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Teulon, Samuel Sanders

Teulon, Samuel Sanders (1812–73). English High Victorian Gothic Revival architect of French Huguenot descent. He commenced practice in 1838 and designed a very large number of startlingly original churches and other buildings. His masterpiece was St Ste-phen's, Rosslyn Hill, Hampstead, London (1868–71), with a polychrome brick interior, powerful roof construction, and a general inventiveness that won admiration from Eastlake, no less. Ingenious too is St Mary's, St Mary's Road, Ealing, London (1866–74), with an elephantine tower and a galleried interior incorporating a riotously complex roof structure. More serene and impressive are St James, Leckhampstead, Berks. (1858–60), and St John the Baptist, Huntley, Glos. (1861–3), with its fine polychrome interior. Of his great houses, Tortworth Court, Gloucestershire (1849–53), and the wildly exuberant Shadwell Park, Norfolk (1856–60), deserve especial mention. Interested in model estate cottages, he designed more than a hundred at Thorney, near Peterborough (1843–63— many of which have been ruined by the insertion of inappropriate modern windows), and other examples may be found elsewhere, e.g. at Sunk Island, Yorks. (1855–7). Teulon is regarded as a Rogue Goth. For the last five months of his life he was insane, probably the effects of syphilis. His brother, William Milford Teulon (1823–1900), also an architect, founded the City Church and Churchyard Protection Society.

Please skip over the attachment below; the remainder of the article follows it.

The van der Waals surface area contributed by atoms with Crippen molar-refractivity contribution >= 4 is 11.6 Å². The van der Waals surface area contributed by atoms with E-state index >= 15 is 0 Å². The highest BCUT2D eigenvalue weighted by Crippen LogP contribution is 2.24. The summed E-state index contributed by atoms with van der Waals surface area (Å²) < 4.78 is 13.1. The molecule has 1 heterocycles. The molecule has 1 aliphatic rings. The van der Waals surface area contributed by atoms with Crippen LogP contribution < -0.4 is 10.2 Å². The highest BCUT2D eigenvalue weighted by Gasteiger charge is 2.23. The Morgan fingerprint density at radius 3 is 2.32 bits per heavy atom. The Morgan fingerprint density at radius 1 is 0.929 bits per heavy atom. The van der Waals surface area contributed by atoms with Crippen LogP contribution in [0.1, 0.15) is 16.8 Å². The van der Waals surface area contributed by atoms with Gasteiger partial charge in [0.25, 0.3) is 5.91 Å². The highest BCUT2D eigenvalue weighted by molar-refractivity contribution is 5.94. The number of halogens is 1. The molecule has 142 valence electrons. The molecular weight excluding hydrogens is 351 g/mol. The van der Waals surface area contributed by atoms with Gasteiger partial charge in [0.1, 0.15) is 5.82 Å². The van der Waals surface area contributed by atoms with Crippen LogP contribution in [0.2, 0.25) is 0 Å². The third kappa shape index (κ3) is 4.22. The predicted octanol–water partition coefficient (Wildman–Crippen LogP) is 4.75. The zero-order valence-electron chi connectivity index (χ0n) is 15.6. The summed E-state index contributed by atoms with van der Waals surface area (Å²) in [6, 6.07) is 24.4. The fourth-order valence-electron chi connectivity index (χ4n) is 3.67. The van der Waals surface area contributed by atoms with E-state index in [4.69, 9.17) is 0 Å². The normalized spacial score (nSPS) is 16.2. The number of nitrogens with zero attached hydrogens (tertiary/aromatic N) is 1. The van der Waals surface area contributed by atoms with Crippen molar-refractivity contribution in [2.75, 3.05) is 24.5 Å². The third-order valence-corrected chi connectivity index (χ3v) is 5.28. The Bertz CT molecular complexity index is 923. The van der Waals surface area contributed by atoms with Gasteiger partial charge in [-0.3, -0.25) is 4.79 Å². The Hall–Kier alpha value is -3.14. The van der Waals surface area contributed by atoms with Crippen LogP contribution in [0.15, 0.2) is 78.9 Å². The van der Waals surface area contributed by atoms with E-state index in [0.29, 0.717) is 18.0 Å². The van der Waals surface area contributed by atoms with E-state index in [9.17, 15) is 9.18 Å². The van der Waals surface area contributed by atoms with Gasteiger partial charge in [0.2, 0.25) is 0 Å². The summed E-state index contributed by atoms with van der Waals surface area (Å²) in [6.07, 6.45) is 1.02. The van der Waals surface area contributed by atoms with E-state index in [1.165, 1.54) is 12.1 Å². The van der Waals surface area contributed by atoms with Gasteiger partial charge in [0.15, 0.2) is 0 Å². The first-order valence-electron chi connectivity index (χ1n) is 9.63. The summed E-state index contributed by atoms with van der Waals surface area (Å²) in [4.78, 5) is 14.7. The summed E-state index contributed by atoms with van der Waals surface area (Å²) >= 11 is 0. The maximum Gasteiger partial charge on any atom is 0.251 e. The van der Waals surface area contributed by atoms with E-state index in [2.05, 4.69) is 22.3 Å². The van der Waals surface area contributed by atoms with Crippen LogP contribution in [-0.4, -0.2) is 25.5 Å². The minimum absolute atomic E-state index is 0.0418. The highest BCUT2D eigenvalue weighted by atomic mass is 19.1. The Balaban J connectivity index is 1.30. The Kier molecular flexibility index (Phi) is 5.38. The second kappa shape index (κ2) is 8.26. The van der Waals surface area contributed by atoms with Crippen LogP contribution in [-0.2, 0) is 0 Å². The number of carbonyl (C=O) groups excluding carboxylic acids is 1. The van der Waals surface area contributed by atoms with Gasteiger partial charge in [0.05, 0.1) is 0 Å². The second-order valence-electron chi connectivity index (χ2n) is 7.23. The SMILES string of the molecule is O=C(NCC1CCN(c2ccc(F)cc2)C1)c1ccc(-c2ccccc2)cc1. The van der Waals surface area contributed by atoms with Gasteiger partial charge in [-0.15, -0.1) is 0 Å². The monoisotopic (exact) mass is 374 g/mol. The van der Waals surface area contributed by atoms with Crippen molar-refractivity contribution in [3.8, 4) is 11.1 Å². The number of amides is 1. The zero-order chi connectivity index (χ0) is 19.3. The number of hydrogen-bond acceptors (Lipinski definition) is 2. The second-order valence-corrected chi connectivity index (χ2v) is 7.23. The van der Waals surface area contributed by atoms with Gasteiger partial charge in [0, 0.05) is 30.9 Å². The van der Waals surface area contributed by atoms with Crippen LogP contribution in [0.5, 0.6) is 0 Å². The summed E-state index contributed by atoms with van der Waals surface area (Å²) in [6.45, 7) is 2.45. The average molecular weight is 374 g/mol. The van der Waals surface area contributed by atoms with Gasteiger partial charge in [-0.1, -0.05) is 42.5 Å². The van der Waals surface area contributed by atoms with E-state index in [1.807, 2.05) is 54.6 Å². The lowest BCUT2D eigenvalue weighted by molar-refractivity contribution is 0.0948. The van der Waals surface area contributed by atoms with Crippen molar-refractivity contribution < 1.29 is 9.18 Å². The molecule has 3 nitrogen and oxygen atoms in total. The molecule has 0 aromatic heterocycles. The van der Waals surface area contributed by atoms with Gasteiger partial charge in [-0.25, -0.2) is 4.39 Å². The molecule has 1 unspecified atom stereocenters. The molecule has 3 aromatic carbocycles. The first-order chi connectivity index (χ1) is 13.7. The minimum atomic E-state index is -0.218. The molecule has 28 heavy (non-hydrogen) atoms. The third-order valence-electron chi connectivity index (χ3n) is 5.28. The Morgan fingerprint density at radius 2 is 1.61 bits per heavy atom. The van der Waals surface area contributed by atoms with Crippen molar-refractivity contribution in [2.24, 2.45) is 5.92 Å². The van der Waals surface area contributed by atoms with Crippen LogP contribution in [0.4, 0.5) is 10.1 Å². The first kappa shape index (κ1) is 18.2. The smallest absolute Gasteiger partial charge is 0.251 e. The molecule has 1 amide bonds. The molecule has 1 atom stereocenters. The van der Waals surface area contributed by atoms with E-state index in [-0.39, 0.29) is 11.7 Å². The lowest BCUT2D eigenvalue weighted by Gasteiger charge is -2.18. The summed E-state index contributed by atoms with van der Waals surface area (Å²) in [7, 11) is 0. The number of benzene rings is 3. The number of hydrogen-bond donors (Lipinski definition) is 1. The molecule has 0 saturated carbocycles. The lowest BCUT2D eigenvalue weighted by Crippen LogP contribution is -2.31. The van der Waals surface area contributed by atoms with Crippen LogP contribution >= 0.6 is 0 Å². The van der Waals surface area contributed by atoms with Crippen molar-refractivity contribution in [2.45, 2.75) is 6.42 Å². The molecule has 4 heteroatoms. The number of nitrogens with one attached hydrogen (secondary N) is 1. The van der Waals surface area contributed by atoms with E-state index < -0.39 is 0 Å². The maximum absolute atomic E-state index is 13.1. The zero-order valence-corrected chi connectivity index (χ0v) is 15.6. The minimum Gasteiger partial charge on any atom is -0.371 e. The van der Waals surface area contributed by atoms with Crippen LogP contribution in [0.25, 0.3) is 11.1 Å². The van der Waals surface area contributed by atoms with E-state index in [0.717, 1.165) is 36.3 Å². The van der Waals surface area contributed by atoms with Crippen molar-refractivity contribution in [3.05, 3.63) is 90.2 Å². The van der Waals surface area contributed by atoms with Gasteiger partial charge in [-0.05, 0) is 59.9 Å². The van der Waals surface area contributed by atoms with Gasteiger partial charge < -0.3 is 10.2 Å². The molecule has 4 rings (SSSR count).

Rod. Brown (ed.) (1985);
D&M (1985);
Eastlake (1970);
Goodhart-Rendel (1949);
S.M (1972);
Oxford Dictionary of National Biography (2004);
M. Saunders (1982);
Jane Turner (1996);
Teulon (2000)

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